How Institutions Matter for Local Development: Evidence from the Implementation of Decentralization Reform in Albania

Date of Award

Summer 8-15-2013

Author's School

Graduate School of Arts and Sciences

Author's Department

Social Work

Additional Affiliations

Brown School of Social Work

Degree Name

Doctor of Philosophy (PhD)

Degree Type



The fundamental role of institutions in development is well established in the literature. However, trajectories of institutional change are poorly understood. Why do changes in formal institutions result in positive consequences for social and economic development in some contexts but fail in others? To address this question, this study examines institutional change processes and outcomes in three Albanian communities - Kuçova, Kala e Dodës, and Saranda - that are characterized by different trajectories of institutional change. Kuçova is characterized by an effective enforcement of formal rules introduced with decentralization; Kala e Dodës is characterized by an effective enforcement of informal rules; and Saranda is characterized by neither effective formal rules, nor longstanding and robust informal rules. Drawing on field observation, semi-structured interviews, and archival research, this study shows that trajectories of institutional change are shaped by institutional legacy, privatization processes, and local leadership.

Another concern of this study is to understand the outcomes of participatory decision-making. It examines the outcomes of promoting citizen participation in decision making in a context where participation did not emerge from the community but rather was promoted by municipal leaders. Drawing on field observation and semi-structured interviews with local officials and community members, this study shows that a top-down approach to participation has led to more informed and trustful citizens, but not empowered citizens capable of holding local leaders accountable. Several conclusions can be drawn from this study to promote greater participation in decision making in contexts characterized by distrustful relationships between local officials and community members. First, local officials should take a leading role in mobilizing community members to participate in decision making. Second, local officials should be well-prepared when participating in meetings and keep community members informed on local government affairs. Third, local development projects promoting citizen participation in decision making should be long term.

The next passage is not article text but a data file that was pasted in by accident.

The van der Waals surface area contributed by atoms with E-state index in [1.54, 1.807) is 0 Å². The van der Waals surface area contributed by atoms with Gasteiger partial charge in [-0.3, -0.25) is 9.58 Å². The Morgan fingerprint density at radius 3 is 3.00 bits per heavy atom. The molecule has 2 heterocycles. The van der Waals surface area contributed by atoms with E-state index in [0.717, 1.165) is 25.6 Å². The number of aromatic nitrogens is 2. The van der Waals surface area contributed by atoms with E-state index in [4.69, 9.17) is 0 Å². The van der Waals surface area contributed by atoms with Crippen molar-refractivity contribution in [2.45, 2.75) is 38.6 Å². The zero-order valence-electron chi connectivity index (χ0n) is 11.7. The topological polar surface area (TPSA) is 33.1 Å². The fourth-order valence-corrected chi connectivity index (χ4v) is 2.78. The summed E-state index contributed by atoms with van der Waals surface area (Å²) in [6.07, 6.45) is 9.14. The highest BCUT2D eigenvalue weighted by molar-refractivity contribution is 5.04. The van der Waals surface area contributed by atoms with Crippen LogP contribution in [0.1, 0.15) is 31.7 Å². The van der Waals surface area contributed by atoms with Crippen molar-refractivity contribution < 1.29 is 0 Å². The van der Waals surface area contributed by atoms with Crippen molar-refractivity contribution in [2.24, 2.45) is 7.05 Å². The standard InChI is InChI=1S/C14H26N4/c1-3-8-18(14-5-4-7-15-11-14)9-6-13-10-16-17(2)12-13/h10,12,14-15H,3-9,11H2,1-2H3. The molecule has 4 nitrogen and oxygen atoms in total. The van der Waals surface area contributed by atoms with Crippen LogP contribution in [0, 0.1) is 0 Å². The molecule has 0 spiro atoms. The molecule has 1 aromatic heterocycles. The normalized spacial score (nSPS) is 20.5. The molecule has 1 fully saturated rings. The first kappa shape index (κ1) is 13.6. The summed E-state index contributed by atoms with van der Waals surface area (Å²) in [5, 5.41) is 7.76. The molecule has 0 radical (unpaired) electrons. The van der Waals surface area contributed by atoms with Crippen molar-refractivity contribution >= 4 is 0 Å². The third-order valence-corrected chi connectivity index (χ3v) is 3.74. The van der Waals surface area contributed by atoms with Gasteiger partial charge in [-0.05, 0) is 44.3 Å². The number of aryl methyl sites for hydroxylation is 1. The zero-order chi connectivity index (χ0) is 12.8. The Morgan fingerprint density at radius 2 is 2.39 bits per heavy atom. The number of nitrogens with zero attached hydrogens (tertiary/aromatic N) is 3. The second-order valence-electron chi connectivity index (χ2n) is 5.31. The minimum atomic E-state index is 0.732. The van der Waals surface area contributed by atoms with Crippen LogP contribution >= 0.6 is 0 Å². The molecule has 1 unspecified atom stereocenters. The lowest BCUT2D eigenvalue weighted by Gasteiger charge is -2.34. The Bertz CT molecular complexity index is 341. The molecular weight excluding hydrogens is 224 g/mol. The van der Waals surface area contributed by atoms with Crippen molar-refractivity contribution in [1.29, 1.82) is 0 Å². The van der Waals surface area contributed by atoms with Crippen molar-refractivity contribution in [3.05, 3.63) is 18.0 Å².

The expectation is that decentralization will promote greater participation of community members in formal organizations, such as public hearing and commissions. What happens in a context that lacks a tradition of democratic participation? Do community members take advantage of the opportunities introduced with decentralization? This study did not find any evidence to support the theoretical expectation that decentralization promotes greater participation of citizens in decision making. Findings shed light on several barriers to participation, such as the lack of confidence in the local government and the expectation that local officials should organize community-based initiatives.

This study also focuses on the everyday practices of community members in accessing municipal services and interacting with local officials. How do community members hold their representatives accountable? What are their experiences in accessing municipal services? Based on field observation conducted in the municipality of Kuçova and Saranda, this study sheds light on the problems that community members face in accessing municipal services in a context characterized by clientelistic accountability. Findings indicate that social and economic status, access to information, and legal knowledge shape perceptions and experiences accessing municipal services.

This study contributes to institutional theory by explaining institutional change processes and outcomes in three communities that are characterized by different trajectories of institutional change. Besides its contribution to institutional theory, this study has policy and practical implications. A better understanding of institutional change processes could help policymakers supporting the development of communities transitioning from centralized to decentralized governance. Findings also inform the work of social work practitioners and more generally development practitioners seeking to improve the access of community members to municipal services and design evidence-based interventions that are tailored to community needs.


English (en)

Chair and Committee

Carolyn Lesorogol

Committee Members

Sebastian Galiani, David Gillespie, Edward Lawlor, Itai Sened, Jean-Francois Trani


Permanent URL: https://doi.org/10.7936/K72V2D23

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